Treblinka. Our last stop in Poland. There is nothing to see here but memorials, which is more than fitting because it was where my grandparents' families lost their lives. Their last stop. Nothing to remember them by.

850,000 are murdered here. There was no selection - it was just straight to the gas.

It is isolate and forlorn and freezing and getting dark when we get there. The trees ringing the site are tall and thick. Our voices echo off them back to ourselves.

There is large memorial ringed by hundreds of upright stones - tombstones for entire villages and towns. Dov and I quickly find the one for our town - Sokolow Podlaski - large and prominent.

Dov decides we will pray Maariv next to the Sokolow stone. As we begin to pray, the words of the Shema catch in my throat. It is almost impossible to choke them out. So many people said those same last words right here at this spot in the cold Polish woods. So many it is inconceivable.

But here we are - Dov and I. Children of Sokolow. We are still here and we still cry out to Hashem standing on the site meant to exterminate us. They did not succeed.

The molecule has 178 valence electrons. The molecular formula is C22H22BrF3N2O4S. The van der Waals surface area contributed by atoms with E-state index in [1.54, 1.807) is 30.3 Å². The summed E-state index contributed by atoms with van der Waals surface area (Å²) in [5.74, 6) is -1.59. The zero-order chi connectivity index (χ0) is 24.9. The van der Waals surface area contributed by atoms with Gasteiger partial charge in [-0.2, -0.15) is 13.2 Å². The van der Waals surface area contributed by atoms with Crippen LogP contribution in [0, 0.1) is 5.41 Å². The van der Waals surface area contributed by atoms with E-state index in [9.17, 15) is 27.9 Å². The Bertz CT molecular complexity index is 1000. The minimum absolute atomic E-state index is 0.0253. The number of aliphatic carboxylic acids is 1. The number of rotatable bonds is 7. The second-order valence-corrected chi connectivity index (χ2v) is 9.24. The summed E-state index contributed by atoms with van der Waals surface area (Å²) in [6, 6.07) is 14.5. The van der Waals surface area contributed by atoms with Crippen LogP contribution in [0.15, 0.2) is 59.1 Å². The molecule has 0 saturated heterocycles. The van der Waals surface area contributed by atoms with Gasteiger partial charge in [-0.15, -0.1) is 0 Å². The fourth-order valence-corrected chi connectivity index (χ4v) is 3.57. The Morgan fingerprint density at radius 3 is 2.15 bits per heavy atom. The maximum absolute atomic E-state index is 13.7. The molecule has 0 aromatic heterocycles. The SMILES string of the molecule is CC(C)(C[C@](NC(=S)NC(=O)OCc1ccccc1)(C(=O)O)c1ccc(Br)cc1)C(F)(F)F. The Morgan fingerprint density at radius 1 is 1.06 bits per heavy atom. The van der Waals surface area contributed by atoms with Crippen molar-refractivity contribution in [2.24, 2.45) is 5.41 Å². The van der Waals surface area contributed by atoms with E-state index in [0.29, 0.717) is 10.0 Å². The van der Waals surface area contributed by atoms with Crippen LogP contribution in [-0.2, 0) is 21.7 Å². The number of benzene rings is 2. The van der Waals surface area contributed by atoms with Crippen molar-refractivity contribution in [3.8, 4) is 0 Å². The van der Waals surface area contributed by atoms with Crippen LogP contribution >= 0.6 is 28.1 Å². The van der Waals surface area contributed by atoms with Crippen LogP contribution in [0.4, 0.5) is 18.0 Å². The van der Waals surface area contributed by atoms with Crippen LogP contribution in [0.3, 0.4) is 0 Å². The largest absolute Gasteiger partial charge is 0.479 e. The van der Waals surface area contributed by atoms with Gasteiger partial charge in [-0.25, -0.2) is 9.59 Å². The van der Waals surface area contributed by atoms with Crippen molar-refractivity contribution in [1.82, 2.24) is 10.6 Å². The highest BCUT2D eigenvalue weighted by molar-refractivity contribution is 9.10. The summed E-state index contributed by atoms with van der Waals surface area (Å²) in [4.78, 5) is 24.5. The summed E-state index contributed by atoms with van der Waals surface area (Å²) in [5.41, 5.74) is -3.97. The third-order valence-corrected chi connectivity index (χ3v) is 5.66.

In a few hours we will be flying to Israel. To be a free people in our land. להיות עם חופשי בארצנו

Orie Niedzviecki


Moshe Carmeli in Sokolow

In Treblinka

With me

Mass grave

My Grandfather - Shlomo.
My Grandmother - Hava.
Their daughters - Haya and Feige.
Their sons - Menachem, Hersh (Zvi, my father) and Bunim.
The family name was Ciechanowiecki.
We changed to Carmeli in Israel.
Moshe Carmeli

Courtesy: Moshe Carmeli

Stutman Family

Hana, Moshe and Nahum Stutman, Passover of 1935, home of the photographer of Sokolow, Wąs.

Courtesy: Ash Kelon / Facebook